Have a fantastic dual monitor setup as main workspace and now my laptop is relegated to being an exceptionally good movie watching device, and very intermittent working while traveling.

With a NUC + dual monitors + stand fits inside carry on luggage as well. So works great as long as you are staying somewhere at least 3 weeks.

 

I have a similar setup, but what OS are you running? I can't use dual monitors with Ubuntu yet because there isn't kernel support for the Vega M yet(well it's in 4.18, but that's not LTS yet).

 

Yeah it was a great few days realising I'd bought a PC that Linux didn't support yet. I got a pre release NUC through a friend who won at tournament.

I moved from Linux Mint to kubuntu with 4.18 kernel, and updated Mesa drivers. I update the kernel as needed, I haven't had any issues at all using latest kernel, even when I was using the nightly builds pre release it was working fine but now I just stay on the point releases and will go to 4.19 when it's out of RC. I was manually updating but then installed ukuu to save some time.

The message drivers are: launchpad.net/~oibaf/+archive/ubun...

Here's my thread from askubuntu if you want more information, little bit dated now but useful background: askubuntu.com/questions/1040440/gr...

Depending what kind of desktop environment you like (I really dislike unity and prefer the more "standard" customizable task bar at bottom) KDE Plasma is great and quite customizable :)

I tried upgrading my kernel to 4.18 once it went mainline on my 18.04 install....that didn't go well. And I have Gnome dialed in just right, so I doubt I'd move to Plasma
But thanks for the links! Things will be great when 18.10 is out(hopefully it lands with 4.18 at least out of the box)

Did you try using the updated drivers alongside the kernel update? I think that's still necessary alongside updating the kernel.

 

I aways worked in desktop, this year is the first year i'm using a macbook in my job, it's good because I have 3 monitors, but all the cables and plugs around my desk annoying me too, and some times I have to walk in streets with the laptop in my bag, in a dangerous city (y)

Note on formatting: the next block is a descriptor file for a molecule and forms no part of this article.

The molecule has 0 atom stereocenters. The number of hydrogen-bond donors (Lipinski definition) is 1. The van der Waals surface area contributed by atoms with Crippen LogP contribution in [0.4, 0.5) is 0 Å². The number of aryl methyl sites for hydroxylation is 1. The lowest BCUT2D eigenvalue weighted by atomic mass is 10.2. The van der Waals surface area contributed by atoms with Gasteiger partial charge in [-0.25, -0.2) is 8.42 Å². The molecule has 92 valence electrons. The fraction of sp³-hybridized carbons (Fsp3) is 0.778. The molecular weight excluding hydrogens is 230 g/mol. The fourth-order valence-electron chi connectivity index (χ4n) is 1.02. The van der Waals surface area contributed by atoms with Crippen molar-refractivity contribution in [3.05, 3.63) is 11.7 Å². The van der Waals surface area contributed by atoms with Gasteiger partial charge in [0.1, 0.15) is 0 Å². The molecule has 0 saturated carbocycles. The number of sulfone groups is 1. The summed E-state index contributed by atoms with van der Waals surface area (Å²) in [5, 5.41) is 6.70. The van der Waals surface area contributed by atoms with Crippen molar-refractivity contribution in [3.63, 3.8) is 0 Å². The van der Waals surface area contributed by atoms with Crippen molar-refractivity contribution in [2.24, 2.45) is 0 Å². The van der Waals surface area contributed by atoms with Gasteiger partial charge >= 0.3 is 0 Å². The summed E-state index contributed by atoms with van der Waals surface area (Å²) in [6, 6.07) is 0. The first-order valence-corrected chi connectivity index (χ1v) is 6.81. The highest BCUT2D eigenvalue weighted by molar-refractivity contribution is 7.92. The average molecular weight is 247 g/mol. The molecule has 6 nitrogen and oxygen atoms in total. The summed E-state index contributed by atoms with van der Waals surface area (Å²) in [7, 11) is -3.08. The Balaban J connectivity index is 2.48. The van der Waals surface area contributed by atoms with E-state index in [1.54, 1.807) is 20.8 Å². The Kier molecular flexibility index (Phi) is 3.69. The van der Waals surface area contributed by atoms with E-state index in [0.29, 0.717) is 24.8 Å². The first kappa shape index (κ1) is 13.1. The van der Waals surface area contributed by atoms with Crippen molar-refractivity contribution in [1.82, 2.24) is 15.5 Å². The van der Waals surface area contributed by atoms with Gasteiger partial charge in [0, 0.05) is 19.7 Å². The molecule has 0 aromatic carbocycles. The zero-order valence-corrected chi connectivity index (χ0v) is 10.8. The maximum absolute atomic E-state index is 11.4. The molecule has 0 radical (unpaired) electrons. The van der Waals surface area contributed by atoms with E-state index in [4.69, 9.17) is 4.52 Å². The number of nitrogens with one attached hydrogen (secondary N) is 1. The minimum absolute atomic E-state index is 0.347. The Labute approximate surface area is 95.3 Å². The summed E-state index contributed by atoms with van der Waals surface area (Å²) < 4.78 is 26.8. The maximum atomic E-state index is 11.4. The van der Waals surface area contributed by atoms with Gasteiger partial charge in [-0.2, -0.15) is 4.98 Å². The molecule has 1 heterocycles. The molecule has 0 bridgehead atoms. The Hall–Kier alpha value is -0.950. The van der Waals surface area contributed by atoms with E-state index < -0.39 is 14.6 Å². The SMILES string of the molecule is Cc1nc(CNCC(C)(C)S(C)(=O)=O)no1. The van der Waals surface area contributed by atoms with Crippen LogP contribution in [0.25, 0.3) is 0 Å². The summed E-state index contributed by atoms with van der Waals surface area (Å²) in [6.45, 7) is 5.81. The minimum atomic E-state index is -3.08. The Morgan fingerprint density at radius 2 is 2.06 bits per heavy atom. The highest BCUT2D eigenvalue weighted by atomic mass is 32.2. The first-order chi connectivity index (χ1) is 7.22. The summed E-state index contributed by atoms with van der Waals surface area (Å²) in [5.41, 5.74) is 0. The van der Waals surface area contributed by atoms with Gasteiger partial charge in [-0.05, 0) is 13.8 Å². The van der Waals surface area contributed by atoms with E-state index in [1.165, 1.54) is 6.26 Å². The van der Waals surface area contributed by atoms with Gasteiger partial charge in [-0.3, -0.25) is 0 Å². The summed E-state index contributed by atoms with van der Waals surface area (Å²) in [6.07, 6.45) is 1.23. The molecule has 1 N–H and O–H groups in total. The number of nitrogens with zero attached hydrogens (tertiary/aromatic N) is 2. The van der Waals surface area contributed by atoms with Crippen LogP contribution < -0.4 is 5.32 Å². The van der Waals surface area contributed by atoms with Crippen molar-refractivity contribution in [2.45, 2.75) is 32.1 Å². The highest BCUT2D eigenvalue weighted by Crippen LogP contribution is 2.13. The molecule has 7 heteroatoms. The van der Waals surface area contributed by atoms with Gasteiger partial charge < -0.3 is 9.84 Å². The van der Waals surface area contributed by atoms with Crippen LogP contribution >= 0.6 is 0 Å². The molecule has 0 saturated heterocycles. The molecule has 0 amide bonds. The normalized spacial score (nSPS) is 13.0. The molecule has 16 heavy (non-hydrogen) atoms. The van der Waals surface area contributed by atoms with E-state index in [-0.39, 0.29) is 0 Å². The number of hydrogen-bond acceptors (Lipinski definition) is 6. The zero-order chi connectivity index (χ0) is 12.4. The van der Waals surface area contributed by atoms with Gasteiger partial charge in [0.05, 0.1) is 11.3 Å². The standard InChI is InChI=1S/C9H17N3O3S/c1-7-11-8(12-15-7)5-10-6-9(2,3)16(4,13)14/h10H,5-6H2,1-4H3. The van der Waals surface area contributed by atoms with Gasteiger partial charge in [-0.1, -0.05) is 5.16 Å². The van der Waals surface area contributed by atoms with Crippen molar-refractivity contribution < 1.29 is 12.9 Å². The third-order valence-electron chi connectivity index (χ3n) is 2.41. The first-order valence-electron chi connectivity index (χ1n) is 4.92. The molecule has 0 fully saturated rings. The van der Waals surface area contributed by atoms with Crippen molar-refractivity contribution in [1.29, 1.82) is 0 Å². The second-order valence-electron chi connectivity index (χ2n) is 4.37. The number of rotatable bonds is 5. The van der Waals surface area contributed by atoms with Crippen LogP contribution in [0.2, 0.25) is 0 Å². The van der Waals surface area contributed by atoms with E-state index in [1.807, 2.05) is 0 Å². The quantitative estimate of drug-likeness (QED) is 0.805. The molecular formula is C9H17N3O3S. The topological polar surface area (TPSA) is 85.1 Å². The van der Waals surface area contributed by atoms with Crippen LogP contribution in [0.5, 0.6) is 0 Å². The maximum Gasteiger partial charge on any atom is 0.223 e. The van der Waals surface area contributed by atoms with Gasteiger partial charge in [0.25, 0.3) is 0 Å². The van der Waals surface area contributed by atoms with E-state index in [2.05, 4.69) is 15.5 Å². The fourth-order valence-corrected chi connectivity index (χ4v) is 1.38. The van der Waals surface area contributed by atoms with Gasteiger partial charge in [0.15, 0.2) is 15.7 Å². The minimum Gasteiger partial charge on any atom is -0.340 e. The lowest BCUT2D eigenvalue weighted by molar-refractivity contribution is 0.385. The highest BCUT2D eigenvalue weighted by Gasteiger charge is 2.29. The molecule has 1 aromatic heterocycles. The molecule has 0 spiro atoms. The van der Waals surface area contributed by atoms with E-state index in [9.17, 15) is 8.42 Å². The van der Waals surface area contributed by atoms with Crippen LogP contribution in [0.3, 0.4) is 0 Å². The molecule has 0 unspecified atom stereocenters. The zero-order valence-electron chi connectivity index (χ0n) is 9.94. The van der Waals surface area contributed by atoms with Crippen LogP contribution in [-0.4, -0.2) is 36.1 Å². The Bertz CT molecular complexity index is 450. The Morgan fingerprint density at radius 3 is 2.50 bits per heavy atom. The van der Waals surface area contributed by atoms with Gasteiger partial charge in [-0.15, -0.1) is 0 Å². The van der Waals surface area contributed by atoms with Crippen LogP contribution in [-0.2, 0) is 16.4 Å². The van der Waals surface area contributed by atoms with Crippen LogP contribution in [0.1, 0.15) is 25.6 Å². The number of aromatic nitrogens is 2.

In my house i have a desktop, it's better because all the cables are hidden behind the table, its more easy to keep the table organized, the worst part is turn on all that and wait the windows.

The best part is the work still in that table, if I need to stop working I just turn off the pc and leave the table, laptops are aways still rounding me and poke my brain to talk to me at 2am "hey, i think how to resolve that bug, check that line of code, it's 5 minutes, the laptop is next to you brow".

 

I have a VPS that I ssh into to do 99% of my work - that includes coding, note-taking, running development sites, timecard-keeping, personal wiki, you name it - through the magical trinity of ssh + tmux + vim. Since I can access this machine from literally any device that can run chrome (via an ssh extension), my whole mindset around physical hardware has changed considerably.

In its most extreme and reductionist form, my concerns can be boiled down to:

  • keyboard feel and quality (this is solved with a small collection of mechanical keyboards)
  • screen resolution
  • internet connection + ability to run a browser

This 100% cloud-based setup allows me to start work from my macbook pro, throw it in a bathtub mid-unit test, pick up exactly where I left off (thanks, tmux) in the car on a $99 linux netbook, run that over on the highway and finish the workday on a windows desktop gaming PC. It's incredibly liberating.

Bonus points: your dev environment is identical to your production environment.

 

If you still want to use MacOS, maybe you can try getting the old Mac Mini 2012 Gen with SSD. Got one earlier this year, and its actually faster than my MBP 2015 16gb.

Just google/youtube "Mac Mini 2012 in 2018" and see for yourself.